NY Appellate Court Slams Use of Hacked Email
When we hear about discovery abuses in litigation, we often think of overzealous lawyers using obstructionist tactics. Such behavior, however, rarely involves litigants hacking into the email of an adversary or accessing privileged attorney-client communications that disclose litigation strategies.
But in a unanimous ruling last week, a New York state appeals court found that a litigant’s “improper and willful” misconduct – which included “improperly accessing approximately 12,000 of defendant’s privileged attorney/client communications … [and] deleting relevant documents” – justified the dismissal of an assault and battery lawsuit.
“Among the materials improperly accessed here was a privileged memorandum from defendant’s counsel about his strategy,” wrote the unanimous five-judge panel of New York’s Appellate Division, First Department. “[S]ince ‘[p]laintiff’s knowledge … can never be purged’, and he would ‘carry [that knowledge] into any new attorney-client relationship,’ we find that dismissal of the complaint is the only practicable remedy here.”
The First Department noted that the assault and battery case “stems from three related actions in the Delaware Court of Chancery, which were joined for trial and disposition.” The panel also observed that the Delaware court had already found that plaintiff had engaged in “deplorable” misconduct and “[a]dditionally, after a hearing, the Chancellor issued a decision sanctioning plaintiff over $7 million dollars for engaging in egregious litigation misconduct.”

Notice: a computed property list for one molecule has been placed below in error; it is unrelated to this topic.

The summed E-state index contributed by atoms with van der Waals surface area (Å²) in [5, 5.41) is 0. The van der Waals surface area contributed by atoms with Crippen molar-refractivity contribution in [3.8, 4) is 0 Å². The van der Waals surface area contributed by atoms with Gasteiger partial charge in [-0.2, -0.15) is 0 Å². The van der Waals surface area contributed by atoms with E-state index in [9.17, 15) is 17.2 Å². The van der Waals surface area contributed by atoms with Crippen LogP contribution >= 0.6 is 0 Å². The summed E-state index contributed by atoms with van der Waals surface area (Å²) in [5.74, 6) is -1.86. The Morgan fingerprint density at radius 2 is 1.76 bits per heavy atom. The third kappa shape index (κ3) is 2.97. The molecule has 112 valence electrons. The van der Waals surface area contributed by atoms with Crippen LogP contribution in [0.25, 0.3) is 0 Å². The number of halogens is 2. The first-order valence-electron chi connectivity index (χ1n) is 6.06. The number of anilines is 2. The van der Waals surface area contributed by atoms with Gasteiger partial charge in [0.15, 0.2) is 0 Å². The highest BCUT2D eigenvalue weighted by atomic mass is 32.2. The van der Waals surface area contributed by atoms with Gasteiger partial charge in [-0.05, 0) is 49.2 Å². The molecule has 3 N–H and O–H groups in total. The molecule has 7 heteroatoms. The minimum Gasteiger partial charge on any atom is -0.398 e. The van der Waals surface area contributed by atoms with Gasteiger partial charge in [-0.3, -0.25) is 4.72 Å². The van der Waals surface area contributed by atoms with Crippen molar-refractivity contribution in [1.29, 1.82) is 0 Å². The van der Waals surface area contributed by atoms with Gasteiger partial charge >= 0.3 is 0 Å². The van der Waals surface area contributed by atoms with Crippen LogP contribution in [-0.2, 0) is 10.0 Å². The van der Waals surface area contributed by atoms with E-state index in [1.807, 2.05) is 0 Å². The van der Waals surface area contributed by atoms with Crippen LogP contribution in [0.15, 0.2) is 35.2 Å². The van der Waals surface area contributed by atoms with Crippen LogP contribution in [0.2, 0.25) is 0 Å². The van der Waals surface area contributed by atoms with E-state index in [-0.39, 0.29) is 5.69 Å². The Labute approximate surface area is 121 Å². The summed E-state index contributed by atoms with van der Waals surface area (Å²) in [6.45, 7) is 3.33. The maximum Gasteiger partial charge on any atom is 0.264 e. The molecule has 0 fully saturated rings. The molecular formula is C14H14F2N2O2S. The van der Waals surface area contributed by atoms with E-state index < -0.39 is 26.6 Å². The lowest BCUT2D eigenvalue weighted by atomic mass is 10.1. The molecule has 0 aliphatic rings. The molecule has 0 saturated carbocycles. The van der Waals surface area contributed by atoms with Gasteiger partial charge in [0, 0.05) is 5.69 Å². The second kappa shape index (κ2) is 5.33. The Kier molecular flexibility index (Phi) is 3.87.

The assault and battery case is part of a long-running dispute between the founders of TransPerfect, the global translation company. Crain’s New York reports that, last year, the company had $705 million in revenue and an operating profit of generated $93 million.
While there’s nothing unusual about judges sanctioning litigants and their counsel for untoward behavior, it’s not often that we see a lawsuit dismissed for a party’s “improper and willful” misconduct. The message in this case from the First Department couldn’t be clearer: when the facts are egregious enough – including “improperly accessing … privileged attorney/client communication" – courts won’t hesitate to use drastic remedies including dismissal of the underlying lawsuit.
The case is Philip R. Shawe v. Elizabeth Elting, No. 8532 155890/14.